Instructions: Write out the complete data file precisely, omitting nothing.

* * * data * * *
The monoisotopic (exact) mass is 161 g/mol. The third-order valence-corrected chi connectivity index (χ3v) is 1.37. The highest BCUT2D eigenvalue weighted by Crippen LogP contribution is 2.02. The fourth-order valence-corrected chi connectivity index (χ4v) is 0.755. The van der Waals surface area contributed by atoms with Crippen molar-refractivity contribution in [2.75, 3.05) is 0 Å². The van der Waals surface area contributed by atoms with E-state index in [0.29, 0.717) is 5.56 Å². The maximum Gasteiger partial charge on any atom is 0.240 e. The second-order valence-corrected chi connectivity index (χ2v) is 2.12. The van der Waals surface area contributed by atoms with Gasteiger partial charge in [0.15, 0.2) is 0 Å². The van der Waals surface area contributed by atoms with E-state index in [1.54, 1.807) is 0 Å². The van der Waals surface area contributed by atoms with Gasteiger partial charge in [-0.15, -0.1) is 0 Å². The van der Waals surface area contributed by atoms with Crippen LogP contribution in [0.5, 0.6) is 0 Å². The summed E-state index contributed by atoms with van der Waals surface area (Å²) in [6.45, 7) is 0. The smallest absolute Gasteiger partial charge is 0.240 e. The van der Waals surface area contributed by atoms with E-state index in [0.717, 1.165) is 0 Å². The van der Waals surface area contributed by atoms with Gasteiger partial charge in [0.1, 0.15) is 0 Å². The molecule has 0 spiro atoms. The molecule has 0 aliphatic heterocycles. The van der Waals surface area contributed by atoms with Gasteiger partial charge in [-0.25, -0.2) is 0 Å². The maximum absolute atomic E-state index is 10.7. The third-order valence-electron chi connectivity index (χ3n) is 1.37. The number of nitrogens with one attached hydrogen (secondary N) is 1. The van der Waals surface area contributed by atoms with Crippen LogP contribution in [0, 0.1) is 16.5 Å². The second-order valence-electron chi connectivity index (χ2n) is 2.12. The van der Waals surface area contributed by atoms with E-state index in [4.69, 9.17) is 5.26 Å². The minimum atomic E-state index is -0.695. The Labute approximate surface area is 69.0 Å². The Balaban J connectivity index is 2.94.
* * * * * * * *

The monoisotopic (exact) mass is 161 g/mol. The third-order valence-corrected chi connectivity index (χ3v) is 1.37. The highest BCUT2D eigenvalue weighted by Crippen LogP contribution is 2.02. The fourth-order valence-corrected chi connectivity index (χ4v) is 0.755. The van der Waals surface area contributed by atoms with Crippen molar-refractivity contribution in [2.75, 3.05) is 0 Å². The van der Waals surface area contributed by atoms with E-state index in [0.29, 0.717) is 5.56 Å². The maximum Gasteiger partial charge on any atom is 0.240 e. The second-order valence-corrected chi connectivity index (χ2v) is 2.12. The van der Waals surface area contributed by atoms with Gasteiger partial charge in [0.15, 0.2) is 0 Å². The van der Waals surface area contributed by atoms with E-state index in [1.54, 1.807) is 0 Å². The van der Waals surface area contributed by atoms with Gasteiger partial charge in [-0.15, -0.1) is 0 Å². The van der Waals surface area contributed by atoms with Crippen LogP contribution in [0.5, 0.6) is 0 Å². The summed E-state index contributed by atoms with van der Waals surface area (Å²) in [6.45, 7) is 0. The smallest absolute Gasteiger partial charge is 0.240 e. The van der Waals surface area contributed by atoms with E-state index in [0.717, 1.165) is 0 Å². The van der Waals surface area contributed by atoms with Gasteiger partial charge in [0.1, 0.15) is 0 Å². The molecule has 0 spiro atoms. The molecule has 0 aliphatic heterocycles. The van der Waals surface area contributed by atoms with Gasteiger partial charge in [-0.25, -0.2) is 0 Å². The maximum absolute atomic E-state index is 10.7. The third-order valence-electron chi connectivity index (χ3n) is 1.37. The number of nitrogens with one attached hydrogen (secondary N) is 1. The van der Waals surface area contributed by atoms with Crippen LogP contribution in [0, 0.1) is 16.5 Å². The second-order valence-electron chi connectivity index (χ2n) is 2.12. The van der Waals surface area contributed by atoms with E-state index in [4.69, 9.17) is 5.26 Å². The minimum atomic E-state index is -0.695. The Labute approximate surface area is 69.0 Å². The Balaban J connectivity index is 2.94.